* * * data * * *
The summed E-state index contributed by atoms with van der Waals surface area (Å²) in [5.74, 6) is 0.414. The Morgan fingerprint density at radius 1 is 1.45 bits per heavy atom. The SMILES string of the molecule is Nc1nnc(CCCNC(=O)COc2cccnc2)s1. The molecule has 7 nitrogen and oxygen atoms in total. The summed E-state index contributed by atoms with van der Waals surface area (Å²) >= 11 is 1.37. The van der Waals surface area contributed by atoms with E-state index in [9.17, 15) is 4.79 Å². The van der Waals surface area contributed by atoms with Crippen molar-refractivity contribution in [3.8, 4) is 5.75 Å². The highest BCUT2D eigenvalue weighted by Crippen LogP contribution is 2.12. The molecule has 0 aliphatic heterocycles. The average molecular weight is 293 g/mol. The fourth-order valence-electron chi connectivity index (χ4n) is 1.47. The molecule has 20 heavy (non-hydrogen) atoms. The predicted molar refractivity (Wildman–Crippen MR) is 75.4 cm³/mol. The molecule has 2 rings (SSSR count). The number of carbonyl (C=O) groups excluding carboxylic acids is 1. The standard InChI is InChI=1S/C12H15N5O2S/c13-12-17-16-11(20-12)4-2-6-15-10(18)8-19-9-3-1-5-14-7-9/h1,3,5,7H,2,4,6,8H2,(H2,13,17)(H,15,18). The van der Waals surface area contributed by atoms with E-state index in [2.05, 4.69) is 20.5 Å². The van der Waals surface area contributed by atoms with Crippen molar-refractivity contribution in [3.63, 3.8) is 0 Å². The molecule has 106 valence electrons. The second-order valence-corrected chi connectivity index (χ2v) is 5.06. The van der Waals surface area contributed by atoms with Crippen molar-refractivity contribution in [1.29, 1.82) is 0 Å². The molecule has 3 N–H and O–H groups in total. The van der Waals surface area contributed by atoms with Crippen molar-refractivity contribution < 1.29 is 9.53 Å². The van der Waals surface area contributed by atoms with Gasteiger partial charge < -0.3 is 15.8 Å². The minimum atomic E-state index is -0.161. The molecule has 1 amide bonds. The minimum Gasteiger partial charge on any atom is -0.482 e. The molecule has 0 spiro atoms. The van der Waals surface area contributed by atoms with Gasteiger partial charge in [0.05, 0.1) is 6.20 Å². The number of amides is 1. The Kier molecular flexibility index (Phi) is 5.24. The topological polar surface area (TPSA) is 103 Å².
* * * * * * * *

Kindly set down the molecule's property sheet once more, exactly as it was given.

The summed E-state index contributed by atoms with van der Waals surface area (Å²) in [5.74, 6) is 0.414. The Morgan fingerprint density at radius 1 is 1.45 bits per heavy atom. The SMILES string of the molecule is Nc1nnc(CCCNC(=O)COc2cccnc2)s1. The molecule has 7 nitrogen and oxygen atoms in total. The summed E-state index contributed by atoms with van der Waals surface area (Å²) >= 11 is 1.37. The van der Waals surface area contributed by atoms with E-state index in [9.17, 15) is 4.79 Å². The van der Waals surface area contributed by atoms with Crippen molar-refractivity contribution in [3.8, 4) is 5.75 Å². The highest BCUT2D eigenvalue weighted by Crippen LogP contribution is 2.12. The molecule has 0 aliphatic heterocycles. The average molecular weight is 293 g/mol. The fourth-order valence-electron chi connectivity index (χ4n) is 1.47. The molecule has 20 heavy (non-hydrogen) atoms. The predicted molar refractivity (Wildman–Crippen MR) is 75.4 cm³/mol. The molecule has 2 rings (SSSR count). The number of carbonyl (C=O) groups excluding carboxylic acids is 1. The standard InChI is InChI=1S/C12H15N5O2S/c13-12-17-16-11(20-12)4-2-6-15-10(18)8-19-9-3-1-5-14-7-9/h1,3,5,7H,2,4,6,8H2,(H2,13,17)(H,15,18). The van der Waals surface area contributed by atoms with E-state index in [2.05, 4.69) is 20.5 Å². The van der Waals surface area contributed by atoms with Crippen molar-refractivity contribution in [3.63, 3.8) is 0 Å². The molecule has 106 valence electrons. The second-order valence-corrected chi connectivity index (χ2v) is 5.06. The van der Waals surface area contributed by atoms with Crippen molar-refractivity contribution in [1.29, 1.82) is 0 Å². The molecule has 3 N–H and O–H groups in total. The van der Waals surface area contributed by atoms with Crippen molar-refractivity contribution < 1.29 is 9.53 Å². The van der Waals surface area contributed by atoms with Gasteiger partial charge < -0.3 is 15.8 Å². The minimum atomic E-state index is -0.161. The molecule has 1 amide bonds. The minimum Gasteiger partial charge on any atom is -0.482 e. The molecule has 0 spiro atoms. The van der Waals surface area contributed by atoms with Gasteiger partial charge in [0.05, 0.1) is 6.20 Å². The number of amides is 1. The Kier molecular flexibility index (Phi) is 5.24. The topological polar surface area (TPSA) is 103 Å².